LoBiondo Leads Congressional Delegation in Efforts to Protect Atlantic City's "Boardwalk" from Monopoly Redesign
Petitions Hasbro Inc. President to Reconsider Proposed Changes
WASHINGTON, D.C. - In a concerted effort with the Atlantic City Convention & Visitors Authority to ensure Atlantic City remains on one of the world's most popular games, U.S. Representative Frank A. LoBiondo (NJ-02) has sent a letter to the Alfred Verrecchia, President and CEO of Hasbro Inc. - the maker of Monopoly - urging the company to include the infamous "Boardwalk" space on the upcoming "Here and Now" Edition of the game. Created in 1935, Hasbro Inc. has sold more than 200 million Monopoly boards world-wide.
Joining LoBiondo in sending the letter was the entire New Jersey Congressional delegation: Senators Frank Lautenberg and Robert Menendez, with Representatives Chris Smith (NJ-04), Jim Saxton (NJ-03), Frank Pallone (NJ-06), Rob Andrews (NJ-01), Bill Pascrell (NJ-08), Steve Rothman (NJ-09), Rush Holt (NJ-12), Mike Ferguson (NJ-07), Donald Payne (NJ-10), Scott Garrett (NJ-05), and Rodney Frelinghuysen (NJ-11).
LoBiondo's letter to Hasbro Inc. President and CEO Verrecchia is as follows:
We are writing to express our dismay with the decision of Hasbro Inc., to exclude landmarks from Atlantic City, New Jersey in the Monopoly's latest "Here and Now" edition and urge the company reconsider its decision.
As you know, when Charles Darrow created Monopoly at the height of the Great Depression, he used Atlantic City's famous Boardwalk, the street names and neighborhoods as his inspiration. He believed basing the game around the dazzling tourist destination would help his fellow Americans escape the drudgery of Depression era life. Since that time, Monopoly has been a beloved past-time of generations of families worldwide and millions have identified Atlantic City with the game.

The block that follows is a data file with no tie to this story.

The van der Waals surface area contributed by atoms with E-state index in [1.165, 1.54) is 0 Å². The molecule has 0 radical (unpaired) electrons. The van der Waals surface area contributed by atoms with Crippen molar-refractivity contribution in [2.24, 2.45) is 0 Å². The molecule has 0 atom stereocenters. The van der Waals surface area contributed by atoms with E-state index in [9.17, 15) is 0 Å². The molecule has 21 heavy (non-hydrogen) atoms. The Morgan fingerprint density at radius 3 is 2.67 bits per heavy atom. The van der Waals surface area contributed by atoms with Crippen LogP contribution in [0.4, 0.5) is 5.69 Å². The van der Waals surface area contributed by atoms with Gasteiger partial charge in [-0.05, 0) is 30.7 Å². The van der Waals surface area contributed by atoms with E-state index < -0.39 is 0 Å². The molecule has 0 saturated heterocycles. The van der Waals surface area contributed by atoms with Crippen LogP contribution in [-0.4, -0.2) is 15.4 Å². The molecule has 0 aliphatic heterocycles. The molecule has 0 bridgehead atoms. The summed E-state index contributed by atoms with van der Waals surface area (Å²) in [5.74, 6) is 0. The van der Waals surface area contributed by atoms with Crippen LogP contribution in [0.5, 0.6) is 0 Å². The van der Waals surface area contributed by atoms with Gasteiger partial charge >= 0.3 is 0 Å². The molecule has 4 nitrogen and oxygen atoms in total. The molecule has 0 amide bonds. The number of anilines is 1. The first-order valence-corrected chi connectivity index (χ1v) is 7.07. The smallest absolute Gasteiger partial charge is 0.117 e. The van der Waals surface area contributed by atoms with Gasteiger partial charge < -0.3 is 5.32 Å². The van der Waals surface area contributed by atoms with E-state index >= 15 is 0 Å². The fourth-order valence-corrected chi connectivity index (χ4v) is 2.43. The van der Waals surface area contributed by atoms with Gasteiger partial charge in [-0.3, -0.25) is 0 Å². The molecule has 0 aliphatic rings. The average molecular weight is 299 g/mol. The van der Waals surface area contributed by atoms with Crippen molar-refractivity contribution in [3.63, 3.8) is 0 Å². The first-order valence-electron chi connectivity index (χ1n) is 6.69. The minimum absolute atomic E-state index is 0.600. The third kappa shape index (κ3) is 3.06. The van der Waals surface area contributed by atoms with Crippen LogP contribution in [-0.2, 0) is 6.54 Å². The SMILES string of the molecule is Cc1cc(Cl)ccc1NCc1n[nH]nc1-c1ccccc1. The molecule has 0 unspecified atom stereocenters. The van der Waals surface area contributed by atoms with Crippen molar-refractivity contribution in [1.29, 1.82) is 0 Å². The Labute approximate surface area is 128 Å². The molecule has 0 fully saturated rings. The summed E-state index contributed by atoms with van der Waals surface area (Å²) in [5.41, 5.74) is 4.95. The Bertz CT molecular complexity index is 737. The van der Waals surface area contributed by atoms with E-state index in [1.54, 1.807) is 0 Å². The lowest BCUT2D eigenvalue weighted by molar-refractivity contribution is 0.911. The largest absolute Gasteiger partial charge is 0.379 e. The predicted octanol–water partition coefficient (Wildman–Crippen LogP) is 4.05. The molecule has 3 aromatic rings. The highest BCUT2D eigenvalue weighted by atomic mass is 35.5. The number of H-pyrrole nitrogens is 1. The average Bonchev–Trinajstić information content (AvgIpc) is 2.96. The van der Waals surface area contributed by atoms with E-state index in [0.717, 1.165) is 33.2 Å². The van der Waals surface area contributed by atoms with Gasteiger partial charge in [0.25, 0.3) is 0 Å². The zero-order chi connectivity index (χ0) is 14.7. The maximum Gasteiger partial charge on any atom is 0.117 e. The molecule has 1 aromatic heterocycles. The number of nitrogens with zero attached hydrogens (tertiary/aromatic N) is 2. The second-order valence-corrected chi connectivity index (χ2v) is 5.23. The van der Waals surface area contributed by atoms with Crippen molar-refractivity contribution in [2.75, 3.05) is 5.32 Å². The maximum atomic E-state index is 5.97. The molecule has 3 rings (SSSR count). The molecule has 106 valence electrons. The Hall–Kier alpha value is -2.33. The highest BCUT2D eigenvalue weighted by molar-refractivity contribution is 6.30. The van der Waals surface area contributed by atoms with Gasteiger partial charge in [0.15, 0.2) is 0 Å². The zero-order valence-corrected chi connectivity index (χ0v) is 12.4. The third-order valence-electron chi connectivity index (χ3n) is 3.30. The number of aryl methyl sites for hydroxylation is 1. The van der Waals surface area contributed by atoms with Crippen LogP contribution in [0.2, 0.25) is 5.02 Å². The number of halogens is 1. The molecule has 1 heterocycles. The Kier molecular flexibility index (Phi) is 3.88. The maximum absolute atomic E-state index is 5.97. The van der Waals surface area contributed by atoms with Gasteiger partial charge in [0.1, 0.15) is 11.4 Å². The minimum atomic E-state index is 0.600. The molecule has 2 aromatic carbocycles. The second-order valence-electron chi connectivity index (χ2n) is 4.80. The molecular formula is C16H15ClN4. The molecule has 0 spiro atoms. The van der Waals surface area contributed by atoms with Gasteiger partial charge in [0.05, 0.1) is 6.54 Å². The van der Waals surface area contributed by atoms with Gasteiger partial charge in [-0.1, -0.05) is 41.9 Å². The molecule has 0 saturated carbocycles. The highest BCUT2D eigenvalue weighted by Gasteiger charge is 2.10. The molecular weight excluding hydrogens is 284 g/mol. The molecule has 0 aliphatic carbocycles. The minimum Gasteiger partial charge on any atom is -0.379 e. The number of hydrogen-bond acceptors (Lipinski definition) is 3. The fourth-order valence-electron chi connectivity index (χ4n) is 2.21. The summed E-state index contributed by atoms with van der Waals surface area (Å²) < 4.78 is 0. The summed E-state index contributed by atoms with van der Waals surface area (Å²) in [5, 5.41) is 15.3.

Unfortunately, Hasbro's current online contest to name the new properties on the "Here and Now" edition board fails to include a representative landmark from Atlantic City or anywhere in New Jersey to choose from. Rather, the contest forces voters to choose between some relatively obscure landmarks in 22 other cities to replace the internationally-renowned landmarks of Atlantic City.
Like the images of "Mr. Monopoly" and saying "Do Not Pass Go, Do Not Collect $200," "Boardwalk" is a fundamental characteristic of the game that is instantly recognizable by players and fans world-wide. Excluding "Boardwalk" and other place names in Monopoly is like leaving out the queen in a game of chess, or the candlestick in the game of Clue; or the Ace of Spades in the game of poker.
Atlantic City is the fifth most popular tourist destination in the United States with nearly 35 million visitors annually. Most of these tourists come to experience for themselves the Boardwalk and other Atlantic City landmarks made famous by Monopoly. The residents of Atlantic City are extremely proud of their connection to Monopoly and have even honored Mr. Darrow with a plaque in recognition of contribution to the City. The new edition of Monopoly should continue to pay homage to its heritage and connection to Atlantic City by including at the very least the "Boardwalk" space.
Again we urge Hasbro to reconsider its decision to exclude a representative landmark from Atlantic City from its "Here and Now" edition of Monopoly. Thank you for your attention to our request.